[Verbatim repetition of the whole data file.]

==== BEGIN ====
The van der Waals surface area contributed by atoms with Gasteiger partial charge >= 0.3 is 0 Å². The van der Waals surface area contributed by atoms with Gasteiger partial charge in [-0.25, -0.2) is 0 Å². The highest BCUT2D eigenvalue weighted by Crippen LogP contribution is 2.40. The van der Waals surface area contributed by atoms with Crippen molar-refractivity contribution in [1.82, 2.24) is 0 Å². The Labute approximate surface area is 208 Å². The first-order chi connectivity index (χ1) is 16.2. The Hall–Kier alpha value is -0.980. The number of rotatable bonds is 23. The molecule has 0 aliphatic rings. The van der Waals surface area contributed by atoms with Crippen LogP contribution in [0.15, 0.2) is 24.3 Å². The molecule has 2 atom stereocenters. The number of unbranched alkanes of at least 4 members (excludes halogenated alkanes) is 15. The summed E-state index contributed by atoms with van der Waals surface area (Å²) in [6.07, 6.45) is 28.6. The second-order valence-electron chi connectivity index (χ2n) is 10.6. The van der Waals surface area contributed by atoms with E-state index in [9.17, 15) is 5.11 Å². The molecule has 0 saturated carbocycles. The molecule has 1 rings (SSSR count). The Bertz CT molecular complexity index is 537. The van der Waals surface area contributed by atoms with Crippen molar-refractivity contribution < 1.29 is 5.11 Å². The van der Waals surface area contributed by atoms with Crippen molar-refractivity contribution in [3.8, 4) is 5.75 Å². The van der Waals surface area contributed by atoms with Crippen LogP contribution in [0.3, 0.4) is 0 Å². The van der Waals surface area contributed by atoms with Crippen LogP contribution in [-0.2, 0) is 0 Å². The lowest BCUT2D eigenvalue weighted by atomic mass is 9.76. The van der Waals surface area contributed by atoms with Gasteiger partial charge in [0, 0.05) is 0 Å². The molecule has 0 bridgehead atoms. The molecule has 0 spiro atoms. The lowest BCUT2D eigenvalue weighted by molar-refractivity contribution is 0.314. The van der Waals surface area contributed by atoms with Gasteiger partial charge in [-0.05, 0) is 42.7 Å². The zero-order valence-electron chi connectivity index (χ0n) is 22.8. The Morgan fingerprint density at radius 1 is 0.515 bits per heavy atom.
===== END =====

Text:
The van der Waals surface area contributed by atoms with Gasteiger partial charge >= 0.3 is 0 Å². The van der Waals surface area contributed by atoms with Gasteiger partial charge in [-0.25, -0.2) is 0 Å². The highest BCUT2D eigenvalue weighted by Crippen LogP contribution is 2.40. The van der Waals surface area contributed by atoms with Crippen molar-refractivity contribution in [1.82, 2.24) is 0 Å². The Labute approximate surface area is 208 Å². The first-order chi connectivity index (χ1) is 16.2. The Hall–Kier alpha value is -0.980. The number of rotatable bonds is 23. The molecule has 0 aliphatic rings. The van der Waals surface area contributed by atoms with Crippen LogP contribution in [0.15, 0.2) is 24.3 Å². The molecule has 2 atom stereocenters. The number of unbranched alkanes of at least 4 members (excludes halogenated alkanes) is 15. The summed E-state index contributed by atoms with van der Waals surface area (Å²) in [6.07, 6.45) is 28.6. The second-order valence-electron chi connectivity index (χ2n) is 10.6. The van der Waals surface area contributed by atoms with E-state index in [9.17, 15) is 5.11 Å². The molecule has 0 saturated carbocycles. The molecule has 1 rings (SSSR count). The Bertz CT molecular complexity index is 537. The van der Waals surface area contributed by atoms with Crippen molar-refractivity contribution < 1.29 is 5.11 Å². The van der Waals surface area contributed by atoms with Crippen molar-refractivity contribution in [3.8, 4) is 5.75 Å². The van der Waals surface area contributed by atoms with Crippen LogP contribution in [0.3, 0.4) is 0 Å². The van der Waals surface area contributed by atoms with Crippen LogP contribution in [-0.2, 0) is 0 Å². The lowest BCUT2D eigenvalue weighted by atomic mass is 9.76. The van der Waals surface area contributed by atoms with Gasteiger partial charge in [0, 0.05) is 0 Å². The molecule has 0 bridgehead atoms. The molecule has 0 spiro atoms. The lowest BCUT2D eigenvalue weighted by molar-refractivity contribution is 0.314. The van der Waals surface area contributed by atoms with Gasteiger partial charge in [-0.05, 0) is 42.7 Å². The zero-order valence-electron chi connectivity index (χ0n) is 22.8. The Morgan fingerprint density at radius 1 is 0.515 bits per heavy atom.